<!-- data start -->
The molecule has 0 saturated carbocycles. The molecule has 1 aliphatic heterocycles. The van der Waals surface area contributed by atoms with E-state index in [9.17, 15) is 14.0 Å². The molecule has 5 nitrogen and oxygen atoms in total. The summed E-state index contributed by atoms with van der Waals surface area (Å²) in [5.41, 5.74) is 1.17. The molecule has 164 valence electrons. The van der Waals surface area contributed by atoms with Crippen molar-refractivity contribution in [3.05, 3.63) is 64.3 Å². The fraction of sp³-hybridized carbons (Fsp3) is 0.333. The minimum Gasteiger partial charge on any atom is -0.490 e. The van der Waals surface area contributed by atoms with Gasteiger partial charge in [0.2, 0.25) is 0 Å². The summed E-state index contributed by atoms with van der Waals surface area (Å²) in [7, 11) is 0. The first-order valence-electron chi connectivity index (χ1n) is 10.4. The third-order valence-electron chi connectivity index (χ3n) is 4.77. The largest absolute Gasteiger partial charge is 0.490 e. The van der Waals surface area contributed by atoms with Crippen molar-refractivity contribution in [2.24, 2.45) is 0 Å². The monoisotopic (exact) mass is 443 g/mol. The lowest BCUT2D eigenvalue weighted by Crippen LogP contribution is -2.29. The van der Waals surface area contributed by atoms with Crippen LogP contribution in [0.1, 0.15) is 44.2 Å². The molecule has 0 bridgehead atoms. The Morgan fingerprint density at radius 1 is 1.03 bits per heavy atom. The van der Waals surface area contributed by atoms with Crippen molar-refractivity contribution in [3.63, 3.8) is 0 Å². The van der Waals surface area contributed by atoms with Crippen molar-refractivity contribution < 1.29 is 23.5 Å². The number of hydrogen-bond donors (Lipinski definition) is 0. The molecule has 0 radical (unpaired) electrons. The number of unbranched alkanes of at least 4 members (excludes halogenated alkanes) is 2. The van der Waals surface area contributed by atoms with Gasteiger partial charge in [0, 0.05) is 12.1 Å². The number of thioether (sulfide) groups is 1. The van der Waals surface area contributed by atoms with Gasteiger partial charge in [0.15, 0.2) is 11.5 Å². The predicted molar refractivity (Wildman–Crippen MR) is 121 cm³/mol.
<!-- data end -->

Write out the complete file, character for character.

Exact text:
The molecule has 0 saturated carbocycles. The molecule has 1 aliphatic heterocycles. The van der Waals surface area contributed by atoms with E-state index in [9.17, 15) is 14.0 Å². The molecule has 5 nitrogen and oxygen atoms in total. The summed E-state index contributed by atoms with van der Waals surface area (Å²) in [5.41, 5.74) is 1.17. The molecule has 164 valence electrons. The van der Waals surface area contributed by atoms with Crippen molar-refractivity contribution in [3.05, 3.63) is 64.3 Å². The fraction of sp³-hybridized carbons (Fsp3) is 0.333. The minimum Gasteiger partial charge on any atom is -0.490 e. The van der Waals surface area contributed by atoms with Gasteiger partial charge in [0.2, 0.25) is 0 Å². The summed E-state index contributed by atoms with van der Waals surface area (Å²) in [7, 11) is 0. The first-order valence-electron chi connectivity index (χ1n) is 10.4. The third-order valence-electron chi connectivity index (χ3n) is 4.77. The largest absolute Gasteiger partial charge is 0.490 e. The van der Waals surface area contributed by atoms with Crippen molar-refractivity contribution in [2.24, 2.45) is 0 Å². The monoisotopic (exact) mass is 443 g/mol. The lowest BCUT2D eigenvalue weighted by Crippen LogP contribution is -2.29. The van der Waals surface area contributed by atoms with Crippen LogP contribution in [0.1, 0.15) is 44.2 Å². The molecule has 0 bridgehead atoms. The Morgan fingerprint density at radius 1 is 1.03 bits per heavy atom. The van der Waals surface area contributed by atoms with Crippen molar-refractivity contribution in [3.63, 3.8) is 0 Å². The van der Waals surface area contributed by atoms with Crippen molar-refractivity contribution < 1.29 is 23.5 Å². The number of hydrogen-bond donors (Lipinski definition) is 0. The molecule has 0 radical (unpaired) electrons. The number of unbranched alkanes of at least 4 members (excludes halogenated alkanes) is 2. The van der Waals surface area contributed by atoms with Gasteiger partial charge in [0, 0.05) is 12.1 Å². The number of thioether (sulfide) groups is 1. The van der Waals surface area contributed by atoms with Gasteiger partial charge in [0.15, 0.2) is 11.5 Å². The predicted molar refractivity (Wildman–Crippen MR) is 121 cm³/mol.